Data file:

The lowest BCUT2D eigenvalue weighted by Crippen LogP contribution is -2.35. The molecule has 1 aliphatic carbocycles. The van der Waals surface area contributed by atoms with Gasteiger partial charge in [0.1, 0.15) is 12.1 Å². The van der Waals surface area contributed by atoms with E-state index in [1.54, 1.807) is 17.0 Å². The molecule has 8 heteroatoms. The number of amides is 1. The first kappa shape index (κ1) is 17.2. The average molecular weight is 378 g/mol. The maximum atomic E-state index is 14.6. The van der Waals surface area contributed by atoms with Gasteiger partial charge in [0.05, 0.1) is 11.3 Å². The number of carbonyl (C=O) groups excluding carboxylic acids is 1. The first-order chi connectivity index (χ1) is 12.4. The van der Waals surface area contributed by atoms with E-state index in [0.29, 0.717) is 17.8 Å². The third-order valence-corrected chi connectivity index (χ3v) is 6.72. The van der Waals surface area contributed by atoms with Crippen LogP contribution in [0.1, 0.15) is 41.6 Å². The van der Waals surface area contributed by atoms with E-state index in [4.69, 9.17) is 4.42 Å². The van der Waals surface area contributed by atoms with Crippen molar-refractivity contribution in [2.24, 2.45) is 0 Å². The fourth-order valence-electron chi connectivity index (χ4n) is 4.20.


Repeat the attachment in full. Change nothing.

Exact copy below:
The lowest BCUT2D eigenvalue weighted by Crippen LogP contribution is -2.35. The molecule has 1 aliphatic carbocycles. The van der Waals surface area contributed by atoms with Gasteiger partial charge in [0.1, 0.15) is 12.1 Å². The van der Waals surface area contributed by atoms with E-state index in [1.54, 1.807) is 17.0 Å². The molecule has 8 heteroatoms. The number of amides is 1. The first kappa shape index (κ1) is 17.2. The average molecular weight is 378 g/mol. The maximum atomic E-state index is 14.6. The van der Waals surface area contributed by atoms with Gasteiger partial charge in [0.05, 0.1) is 11.3 Å². The number of carbonyl (C=O) groups excluding carboxylic acids is 1. The first-order chi connectivity index (χ1) is 12.4. The van der Waals surface area contributed by atoms with E-state index in [0.29, 0.717) is 17.8 Å². The third-order valence-corrected chi connectivity index (χ3v) is 6.72. The van der Waals surface area contributed by atoms with Crippen LogP contribution in [0.1, 0.15) is 41.6 Å². The van der Waals surface area contributed by atoms with E-state index in [4.69, 9.17) is 4.42 Å². The van der Waals surface area contributed by atoms with Crippen molar-refractivity contribution in [2.24, 2.45) is 0 Å². The fourth-order valence-electron chi connectivity index (χ4n) is 4.20.